International Messages and Domestic Action
By Bob Baugh
December 15, 2009 - 11:54am ET
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Bob Baugh is the Executive Director of the AFL-CIO Industrial Council. He is currently blogging from Copenhagen.
Copenhagen is a city of trains, bicycles and is one of the most walkable cities in the world. The mass transit system of buses, regional trains and unmanned metro railcars moves people seamlessly across the region. It is a revelation to see it in action. If only the COP 15 were as well organized.
Sunday was a day off for the COP 15 and the Bella Center was closed for registration on the weekend of the peak arrival time for conference participants. The result was a massive disorganized daylong crush of people waiting in freezing weather on Monday to try and register.
The trade union delegation did not take the day off. We held an International Trade Union Confederation [ITUC] briefing session from 10-1 Sunday morning at the headquarters of the Danish trade Union Movement, LO. This was followed by a U.S. union delegation meeting at another union office near city center. We reviewed the current status of negotiations and reported on our meetings earlier meeting EPA Administrator Lisa Jackson and Saturday’s meeting with Secretary of Commerce Gary Locke.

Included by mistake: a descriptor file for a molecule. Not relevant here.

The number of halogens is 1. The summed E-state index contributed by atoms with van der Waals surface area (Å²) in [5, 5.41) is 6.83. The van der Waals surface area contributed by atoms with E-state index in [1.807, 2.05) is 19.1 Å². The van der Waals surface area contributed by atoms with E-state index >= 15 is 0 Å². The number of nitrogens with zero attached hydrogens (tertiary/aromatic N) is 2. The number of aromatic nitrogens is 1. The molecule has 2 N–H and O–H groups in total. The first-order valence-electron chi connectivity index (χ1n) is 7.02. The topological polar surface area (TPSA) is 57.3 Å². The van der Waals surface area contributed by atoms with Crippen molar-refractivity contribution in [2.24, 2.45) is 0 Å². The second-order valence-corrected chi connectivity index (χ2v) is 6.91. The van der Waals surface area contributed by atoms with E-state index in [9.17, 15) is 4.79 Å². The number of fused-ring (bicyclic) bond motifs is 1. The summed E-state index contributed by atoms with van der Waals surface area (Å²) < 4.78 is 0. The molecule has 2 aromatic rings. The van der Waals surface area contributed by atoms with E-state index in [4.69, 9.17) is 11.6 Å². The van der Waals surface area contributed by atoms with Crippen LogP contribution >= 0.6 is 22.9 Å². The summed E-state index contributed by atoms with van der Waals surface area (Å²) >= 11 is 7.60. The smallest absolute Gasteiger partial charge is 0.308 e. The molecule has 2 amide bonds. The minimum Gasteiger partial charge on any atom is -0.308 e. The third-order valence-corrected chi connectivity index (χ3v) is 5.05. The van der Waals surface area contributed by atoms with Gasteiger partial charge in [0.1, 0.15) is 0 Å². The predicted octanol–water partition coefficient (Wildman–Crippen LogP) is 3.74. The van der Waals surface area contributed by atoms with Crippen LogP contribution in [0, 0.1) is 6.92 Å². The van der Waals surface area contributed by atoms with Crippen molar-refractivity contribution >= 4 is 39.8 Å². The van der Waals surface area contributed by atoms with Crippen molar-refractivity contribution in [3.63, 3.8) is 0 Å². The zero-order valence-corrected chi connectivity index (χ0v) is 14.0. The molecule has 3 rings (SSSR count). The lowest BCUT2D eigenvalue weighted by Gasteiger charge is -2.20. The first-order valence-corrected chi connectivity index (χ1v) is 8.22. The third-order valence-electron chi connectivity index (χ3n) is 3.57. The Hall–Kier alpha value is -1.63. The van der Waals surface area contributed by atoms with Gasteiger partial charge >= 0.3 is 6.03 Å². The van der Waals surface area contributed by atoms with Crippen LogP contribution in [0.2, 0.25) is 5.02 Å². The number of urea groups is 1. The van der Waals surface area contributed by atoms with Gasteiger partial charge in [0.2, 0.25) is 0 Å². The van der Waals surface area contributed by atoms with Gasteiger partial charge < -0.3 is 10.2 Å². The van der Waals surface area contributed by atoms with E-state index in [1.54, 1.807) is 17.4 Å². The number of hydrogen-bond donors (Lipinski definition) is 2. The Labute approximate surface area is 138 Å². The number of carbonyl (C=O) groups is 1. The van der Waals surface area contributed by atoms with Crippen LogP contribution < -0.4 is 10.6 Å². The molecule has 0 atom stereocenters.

The message Secretary Locke delivered in his U.S. Forum presentation was consistent with the other members of the cabinet. He spoke of the need to address climate, the opportunity that the Administration for job creation in a clean energy economy, the need for diverse energy and energy efficiency solutions and the role Commerce could play in this agenda.
In our meeting, we used his comments to show how they resonate with our ideas of a just transition -- to create and retain good jobs through aggressive investment in industry modernization, technology development and deployment and worker training and education. We did challenge the Secretary on the role of the Commerce by telling him that while we “appreciate the agency promoting exports our greater concern was in having industries that actually make things and there is another role for commerce in industry development.”
The Secretary was well aware of the Texas wind farm controversy. Our point to him was that the country needs to think differently about critical industries and technologies. The recent announcement by Ron Bloom, President Obama’s manufacturing advisor, and Transportation Secretary Ray LaHood about the formation of a manufacturing consortium for high speed rail was a good example of the role government can play. We encouraged him to think in a similar fashion telling him, “the unions of the AFL-CIO want to partner with you to develop these industries.”
Dave Foster from the Blue Green Alliance/USW spoke about the Clean Energy Manufacturing Assistance project in Minneapolis. The Secretary acknowledged and appreciated our support for the Manufacturing Extension Partnership under his command at the National Institute of Standards and Technology. He is very interested in expanding their role.
It was a positive meeting, one we all intend to follow up on upon our return. In the time compressed atmosphere of Copenhagen, meeting opportunities are invaluable for getting an international message across and using it as a bridge to discussing our real issues at home.
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